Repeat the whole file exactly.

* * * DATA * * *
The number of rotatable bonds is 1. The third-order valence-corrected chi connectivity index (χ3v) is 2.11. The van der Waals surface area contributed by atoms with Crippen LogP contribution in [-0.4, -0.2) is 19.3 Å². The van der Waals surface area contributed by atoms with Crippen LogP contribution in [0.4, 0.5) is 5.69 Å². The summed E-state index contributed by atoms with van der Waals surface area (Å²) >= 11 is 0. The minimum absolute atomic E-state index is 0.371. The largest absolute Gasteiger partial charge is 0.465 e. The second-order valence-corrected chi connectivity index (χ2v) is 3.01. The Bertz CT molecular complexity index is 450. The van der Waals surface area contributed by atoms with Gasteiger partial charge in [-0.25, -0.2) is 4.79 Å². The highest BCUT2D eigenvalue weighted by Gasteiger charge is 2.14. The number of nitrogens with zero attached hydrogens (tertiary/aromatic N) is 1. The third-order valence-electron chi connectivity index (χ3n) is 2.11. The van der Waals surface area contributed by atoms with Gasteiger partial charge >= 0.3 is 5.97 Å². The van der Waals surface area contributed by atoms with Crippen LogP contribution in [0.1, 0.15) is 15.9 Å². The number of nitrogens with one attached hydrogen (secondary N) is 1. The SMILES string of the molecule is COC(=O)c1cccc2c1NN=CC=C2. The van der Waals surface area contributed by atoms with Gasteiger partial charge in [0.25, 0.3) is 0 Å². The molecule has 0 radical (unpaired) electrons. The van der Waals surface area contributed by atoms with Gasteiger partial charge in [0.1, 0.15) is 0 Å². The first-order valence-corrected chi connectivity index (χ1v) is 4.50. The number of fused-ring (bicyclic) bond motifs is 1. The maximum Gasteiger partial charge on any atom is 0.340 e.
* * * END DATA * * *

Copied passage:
The number of rotatable bonds is 1. The third-order valence-corrected chi connectivity index (χ3v) is 2.11. The van der Waals surface area contributed by atoms with Crippen LogP contribution in [-0.4, -0.2) is 19.3 Å². The van der Waals surface area contributed by atoms with Crippen LogP contribution in [0.4, 0.5) is 5.69 Å². The summed E-state index contributed by atoms with van der Waals surface area (Å²) >= 11 is 0. The minimum absolute atomic E-state index is 0.371. The largest absolute Gasteiger partial charge is 0.465 e. The second-order valence-corrected chi connectivity index (χ2v) is 3.01. The Bertz CT molecular complexity index is 450. The van der Waals surface area contributed by atoms with Gasteiger partial charge in [-0.25, -0.2) is 4.79 Å². The highest BCUT2D eigenvalue weighted by Gasteiger charge is 2.14. The number of nitrogens with zero attached hydrogens (tertiary/aromatic N) is 1. The third-order valence-electron chi connectivity index (χ3n) is 2.11. The van der Waals surface area contributed by atoms with Gasteiger partial charge >= 0.3 is 5.97 Å². The van der Waals surface area contributed by atoms with Crippen LogP contribution in [0.1, 0.15) is 15.9 Å². The number of nitrogens with one attached hydrogen (secondary N) is 1. The SMILES string of the molecule is COC(=O)c1cccc2c1NN=CC=C2. The van der Waals surface area contributed by atoms with Gasteiger partial charge in [0.25, 0.3) is 0 Å². The molecule has 0 radical (unpaired) electrons. The van der Waals surface area contributed by atoms with Gasteiger partial charge in [0.1, 0.15) is 0 Å². The first-order valence-corrected chi connectivity index (χ1v) is 4.50. The number of fused-ring (bicyclic) bond motifs is 1. The maximum Gasteiger partial charge on any atom is 0.340 e.